Acute injection of CCl4 leads to hepatocyte death and a subsequent injury response [56][58]. We found that acute CCl4-induced injury induces a 4-fold up-regulation of Rgs5 mRNA expression 48 hours after injection (Fig. 3A). Elevated Rgs5 expression correlates with the increased expression of additional markers of HSC activation and fibrosis in the murine liver, including Sma (Fig. 3B), Desmin (Fig. 3C), and Pdgfrβ (Fig. 3D) [15], [59], which also peak at 48 hours post injury. Pdgfrα (Fig 3E) and Col1a (Fig 3F) are up-regulated at 48 hours, but peak at 72 hours post injury. Taken together, these data support the hypothesis that RGS5 is associated with fibrosis and HSC activation in both tumor and non-tumor associated fibrosis, and that the observed up-regulation of RGS5 expression in fibrotic liver tumors [41], [42] may be due to tumor associated activated HSCs.

Figure 3. RGS5 expression is up-regulated in acute liver injury.

C57BL/6 mice were injected i.p. with 10 µl/g body weight 10% CCl4 diluted in olive oil 10% (v/v). Livers were collected at 24, 48, 72 hr post injection. RNA was isolated and expression of HSC activation markers was determined by qPCR. A. RGS5 expression is elevated from 24 to 72 hr post injury, peaking at 48 hr. Expression of B. SMA, C. Desmin, and D. PDGFRβ is up-regulated at 24 and 48 hours post injury. E. PDGFRα and F. Col 1a are up-regulated 48 hours post injury and remain high at 72 hr. Data is normalized to expression in untreated (ut) samples. n = 3–5, error bars  = SEM, * = p<0.05.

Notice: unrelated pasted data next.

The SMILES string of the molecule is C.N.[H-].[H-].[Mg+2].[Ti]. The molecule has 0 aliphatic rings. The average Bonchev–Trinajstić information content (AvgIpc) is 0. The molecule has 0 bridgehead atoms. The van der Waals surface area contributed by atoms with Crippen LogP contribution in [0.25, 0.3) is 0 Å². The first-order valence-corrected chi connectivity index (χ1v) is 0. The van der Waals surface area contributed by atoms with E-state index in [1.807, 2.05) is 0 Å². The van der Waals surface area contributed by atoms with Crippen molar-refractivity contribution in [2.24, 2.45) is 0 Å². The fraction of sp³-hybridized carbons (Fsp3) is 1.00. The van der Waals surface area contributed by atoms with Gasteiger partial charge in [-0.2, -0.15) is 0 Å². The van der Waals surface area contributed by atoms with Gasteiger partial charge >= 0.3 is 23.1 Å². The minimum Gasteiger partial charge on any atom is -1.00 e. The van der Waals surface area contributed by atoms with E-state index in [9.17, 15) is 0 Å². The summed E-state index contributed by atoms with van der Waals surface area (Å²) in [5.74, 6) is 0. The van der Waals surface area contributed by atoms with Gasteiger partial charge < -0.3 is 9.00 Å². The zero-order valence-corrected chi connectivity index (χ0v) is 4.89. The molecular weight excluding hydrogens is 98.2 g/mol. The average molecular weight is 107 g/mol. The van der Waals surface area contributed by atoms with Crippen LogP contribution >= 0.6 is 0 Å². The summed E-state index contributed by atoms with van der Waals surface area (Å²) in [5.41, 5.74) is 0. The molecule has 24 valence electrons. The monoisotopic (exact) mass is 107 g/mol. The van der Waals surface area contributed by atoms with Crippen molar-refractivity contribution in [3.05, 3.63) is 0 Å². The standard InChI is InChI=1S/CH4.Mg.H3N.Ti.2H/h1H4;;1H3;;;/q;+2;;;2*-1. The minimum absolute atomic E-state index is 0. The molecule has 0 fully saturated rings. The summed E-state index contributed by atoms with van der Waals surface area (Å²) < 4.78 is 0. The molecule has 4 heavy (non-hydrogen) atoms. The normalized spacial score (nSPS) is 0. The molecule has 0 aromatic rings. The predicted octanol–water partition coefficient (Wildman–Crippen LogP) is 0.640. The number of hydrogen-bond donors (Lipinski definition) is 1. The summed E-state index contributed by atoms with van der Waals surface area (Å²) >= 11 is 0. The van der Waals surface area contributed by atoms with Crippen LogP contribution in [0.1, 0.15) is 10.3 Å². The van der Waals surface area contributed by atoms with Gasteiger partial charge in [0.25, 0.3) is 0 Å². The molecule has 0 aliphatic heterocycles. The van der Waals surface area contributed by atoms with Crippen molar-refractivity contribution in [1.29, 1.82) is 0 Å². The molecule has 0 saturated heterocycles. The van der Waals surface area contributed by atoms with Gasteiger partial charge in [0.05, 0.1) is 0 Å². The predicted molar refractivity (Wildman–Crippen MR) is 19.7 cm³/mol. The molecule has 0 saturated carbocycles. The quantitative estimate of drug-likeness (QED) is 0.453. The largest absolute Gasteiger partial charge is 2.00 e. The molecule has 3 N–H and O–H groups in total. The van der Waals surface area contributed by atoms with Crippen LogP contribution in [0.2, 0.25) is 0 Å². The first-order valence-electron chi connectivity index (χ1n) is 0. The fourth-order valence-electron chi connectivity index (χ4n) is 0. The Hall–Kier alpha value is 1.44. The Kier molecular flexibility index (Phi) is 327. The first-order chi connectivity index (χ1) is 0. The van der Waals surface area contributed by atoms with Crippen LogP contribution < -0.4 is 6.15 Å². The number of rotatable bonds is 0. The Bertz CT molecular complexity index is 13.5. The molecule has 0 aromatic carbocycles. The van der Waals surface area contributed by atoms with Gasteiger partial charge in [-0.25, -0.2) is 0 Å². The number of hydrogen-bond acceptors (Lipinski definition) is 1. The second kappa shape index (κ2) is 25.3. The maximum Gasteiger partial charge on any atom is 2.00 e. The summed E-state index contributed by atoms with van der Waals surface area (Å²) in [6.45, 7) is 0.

RGS5 expression is regulated in response to inflammatory and profibrotic stimuli in vitro

HSCs are activated in response to the growth factor and cytokine milieu released during the response to hepatocyte injury, including TNFα [60], TGFβ [61], PDGF-BB [62], and ET-1 [63]. To determine whether RGS5 expression is affected by any of these factors, we stimulated LX-2 cells and assayed the expression of Rgs5 by qPCR. Rgs5 and endothelin receptor B (ETB) expression were up-regulated by TNFα stimulation but inhibited by TGFβ stimulation (Fig. 4) ETB is a marker of HSC activation [64], and activated receptors are rapidly internalized, serving as a sink for ET-1 agonists [65]. The simultaneous co-regulation of RGS5 and ETB expression makes sense, as ETB sequestering ET-1 agonist and RGS5 inhibiting Gαq-mediated signaling both result in the blockade of ET-1-mediated signal transduction. Regulation of RGS5 in response to cytokines released after hepatocyte injury could enable tunable control of ET-1-mediated signaling in HSCs.

Figure 4. RGS5 expression is regulated by profibrotic cytokines in concert with ETB.